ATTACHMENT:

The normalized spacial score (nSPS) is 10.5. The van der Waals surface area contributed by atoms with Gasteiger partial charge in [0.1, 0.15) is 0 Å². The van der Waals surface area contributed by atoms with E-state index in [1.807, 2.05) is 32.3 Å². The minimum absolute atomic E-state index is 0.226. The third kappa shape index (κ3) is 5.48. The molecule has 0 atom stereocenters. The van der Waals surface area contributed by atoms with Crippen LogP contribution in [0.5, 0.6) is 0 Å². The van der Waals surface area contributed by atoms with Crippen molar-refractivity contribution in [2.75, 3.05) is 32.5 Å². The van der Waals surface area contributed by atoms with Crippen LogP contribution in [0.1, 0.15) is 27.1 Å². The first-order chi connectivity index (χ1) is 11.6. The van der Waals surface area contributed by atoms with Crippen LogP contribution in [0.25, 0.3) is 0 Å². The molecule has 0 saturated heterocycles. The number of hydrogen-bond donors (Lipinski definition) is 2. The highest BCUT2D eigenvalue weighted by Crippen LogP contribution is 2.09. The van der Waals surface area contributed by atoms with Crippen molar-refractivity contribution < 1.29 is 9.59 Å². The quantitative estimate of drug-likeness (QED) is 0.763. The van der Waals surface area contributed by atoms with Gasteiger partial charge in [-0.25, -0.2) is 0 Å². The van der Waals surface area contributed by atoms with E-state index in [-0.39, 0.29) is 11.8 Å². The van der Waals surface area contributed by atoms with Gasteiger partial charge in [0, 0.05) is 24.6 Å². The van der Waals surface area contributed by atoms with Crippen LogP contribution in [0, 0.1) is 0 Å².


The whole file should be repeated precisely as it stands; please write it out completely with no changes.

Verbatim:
The normalized spacial score (nSPS) is 10.5. The van der Waals surface area contributed by atoms with Gasteiger partial charge in [0.1, 0.15) is 0 Å². The van der Waals surface area contributed by atoms with E-state index in [1.807, 2.05) is 32.3 Å². The minimum absolute atomic E-state index is 0.226. The third kappa shape index (κ3) is 5.48. The molecule has 0 atom stereocenters. The van der Waals surface area contributed by atoms with Crippen LogP contribution in [0.5, 0.6) is 0 Å². The van der Waals surface area contributed by atoms with Crippen molar-refractivity contribution in [2.75, 3.05) is 32.5 Å². The van der Waals surface area contributed by atoms with Crippen LogP contribution in [0.1, 0.15) is 27.1 Å². The first-order chi connectivity index (χ1) is 11.6. The van der Waals surface area contributed by atoms with Crippen LogP contribution in [0.25, 0.3) is 0 Å². The molecule has 0 saturated heterocycles. The number of hydrogen-bond donors (Lipinski definition) is 2. The highest BCUT2D eigenvalue weighted by Crippen LogP contribution is 2.09. The van der Waals surface area contributed by atoms with Crippen molar-refractivity contribution < 1.29 is 9.59 Å². The quantitative estimate of drug-likeness (QED) is 0.763. The van der Waals surface area contributed by atoms with Gasteiger partial charge in [-0.25, -0.2) is 0 Å². The van der Waals surface area contributed by atoms with E-state index in [-0.39, 0.29) is 11.8 Å². The van der Waals surface area contributed by atoms with Gasteiger partial charge in [0, 0.05) is 24.6 Å². The van der Waals surface area contributed by atoms with Crippen LogP contribution in [0, 0.1) is 0 Å².